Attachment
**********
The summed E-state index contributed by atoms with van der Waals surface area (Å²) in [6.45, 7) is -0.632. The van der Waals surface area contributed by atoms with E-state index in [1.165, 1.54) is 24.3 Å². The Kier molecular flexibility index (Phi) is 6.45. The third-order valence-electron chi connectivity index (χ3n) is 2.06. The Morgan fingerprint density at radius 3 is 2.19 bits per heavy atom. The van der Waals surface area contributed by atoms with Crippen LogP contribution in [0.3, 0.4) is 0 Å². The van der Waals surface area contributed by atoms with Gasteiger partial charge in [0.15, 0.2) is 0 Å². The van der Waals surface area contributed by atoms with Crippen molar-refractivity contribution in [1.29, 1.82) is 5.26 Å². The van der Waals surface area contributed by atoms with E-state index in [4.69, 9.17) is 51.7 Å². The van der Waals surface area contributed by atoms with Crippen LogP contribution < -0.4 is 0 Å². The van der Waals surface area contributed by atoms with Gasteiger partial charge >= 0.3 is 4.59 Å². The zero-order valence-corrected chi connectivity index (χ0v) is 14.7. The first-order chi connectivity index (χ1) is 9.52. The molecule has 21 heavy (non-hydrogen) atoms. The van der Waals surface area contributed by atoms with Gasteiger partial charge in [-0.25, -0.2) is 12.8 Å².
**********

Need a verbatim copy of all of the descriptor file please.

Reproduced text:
The summed E-state index contributed by atoms with van der Waals surface area (Å²) in [6.45, 7) is -0.632. The van der Waals surface area contributed by atoms with E-state index in [1.165, 1.54) is 24.3 Å². The Kier molecular flexibility index (Phi) is 6.45. The third-order valence-electron chi connectivity index (χ3n) is 2.06. The Morgan fingerprint density at radius 3 is 2.19 bits per heavy atom. The van der Waals surface area contributed by atoms with Crippen LogP contribution in [0.3, 0.4) is 0 Å². The van der Waals surface area contributed by atoms with Gasteiger partial charge in [0.15, 0.2) is 0 Å². The van der Waals surface area contributed by atoms with Crippen molar-refractivity contribution in [1.29, 1.82) is 5.26 Å². The van der Waals surface area contributed by atoms with E-state index in [4.69, 9.17) is 51.7 Å². The van der Waals surface area contributed by atoms with Crippen LogP contribution < -0.4 is 0 Å². The van der Waals surface area contributed by atoms with Gasteiger partial charge >= 0.3 is 4.59 Å². The zero-order valence-corrected chi connectivity index (χ0v) is 14.7. The first-order chi connectivity index (χ1) is 9.52. The molecule has 21 heavy (non-hydrogen) atoms. The van der Waals surface area contributed by atoms with Gasteiger partial charge in [-0.25, -0.2) is 12.8 Å².